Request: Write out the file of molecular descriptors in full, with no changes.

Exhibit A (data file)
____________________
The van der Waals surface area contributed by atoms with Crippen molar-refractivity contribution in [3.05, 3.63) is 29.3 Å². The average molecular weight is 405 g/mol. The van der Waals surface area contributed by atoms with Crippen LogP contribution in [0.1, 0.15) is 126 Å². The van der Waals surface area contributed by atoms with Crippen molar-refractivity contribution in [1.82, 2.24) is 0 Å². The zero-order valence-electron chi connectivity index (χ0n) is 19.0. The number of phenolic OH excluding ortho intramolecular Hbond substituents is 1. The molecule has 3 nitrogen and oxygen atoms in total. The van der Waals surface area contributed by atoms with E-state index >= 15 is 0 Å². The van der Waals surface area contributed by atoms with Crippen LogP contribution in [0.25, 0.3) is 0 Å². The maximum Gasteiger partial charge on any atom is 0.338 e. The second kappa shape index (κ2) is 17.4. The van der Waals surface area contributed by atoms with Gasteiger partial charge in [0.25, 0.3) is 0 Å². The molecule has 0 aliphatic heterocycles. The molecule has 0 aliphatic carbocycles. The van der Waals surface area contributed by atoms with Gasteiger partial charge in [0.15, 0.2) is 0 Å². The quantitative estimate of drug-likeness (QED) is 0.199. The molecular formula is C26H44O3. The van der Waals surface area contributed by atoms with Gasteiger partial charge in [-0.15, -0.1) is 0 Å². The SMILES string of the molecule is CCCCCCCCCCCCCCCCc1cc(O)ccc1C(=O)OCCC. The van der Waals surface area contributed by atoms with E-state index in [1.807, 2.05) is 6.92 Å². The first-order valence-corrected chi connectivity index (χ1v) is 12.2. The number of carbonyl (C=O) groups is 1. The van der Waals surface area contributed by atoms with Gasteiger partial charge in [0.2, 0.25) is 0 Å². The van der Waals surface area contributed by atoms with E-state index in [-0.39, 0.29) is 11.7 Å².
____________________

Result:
The van der Waals surface area contributed by atoms with Crippen molar-refractivity contribution in [3.05, 3.63) is 29.3 Å². The average molecular weight is 405 g/mol. The van der Waals surface area contributed by atoms with Crippen LogP contribution in [0.1, 0.15) is 126 Å². The van der Waals surface area contributed by atoms with Crippen molar-refractivity contribution in [1.82, 2.24) is 0 Å². The zero-order valence-electron chi connectivity index (χ0n) is 19.0. The number of phenolic OH excluding ortho intramolecular Hbond substituents is 1. The molecule has 3 nitrogen and oxygen atoms in total. The van der Waals surface area contributed by atoms with E-state index >= 15 is 0 Å². The van der Waals surface area contributed by atoms with Crippen LogP contribution in [0.25, 0.3) is 0 Å². The maximum Gasteiger partial charge on any atom is 0.338 e. The second kappa shape index (κ2) is 17.4. The van der Waals surface area contributed by atoms with Gasteiger partial charge in [0.25, 0.3) is 0 Å². The molecule has 0 aliphatic heterocycles. The molecule has 0 aliphatic carbocycles. The van der Waals surface area contributed by atoms with Gasteiger partial charge in [0.15, 0.2) is 0 Å². The quantitative estimate of drug-likeness (QED) is 0.199. The molecular formula is C26H44O3. The van der Waals surface area contributed by atoms with Gasteiger partial charge in [-0.15, -0.1) is 0 Å². The SMILES string of the molecule is CCCCCCCCCCCCCCCCc1cc(O)ccc1C(=O)OCCC. The van der Waals surface area contributed by atoms with E-state index in [1.807, 2.05) is 6.92 Å². The first-order valence-corrected chi connectivity index (χ1v) is 12.2. The number of carbonyl (C=O) groups is 1. The van der Waals surface area contributed by atoms with Gasteiger partial charge in [0.2, 0.25) is 0 Å². The van der Waals surface area contributed by atoms with E-state index in [-0.39, 0.29) is 11.7 Å².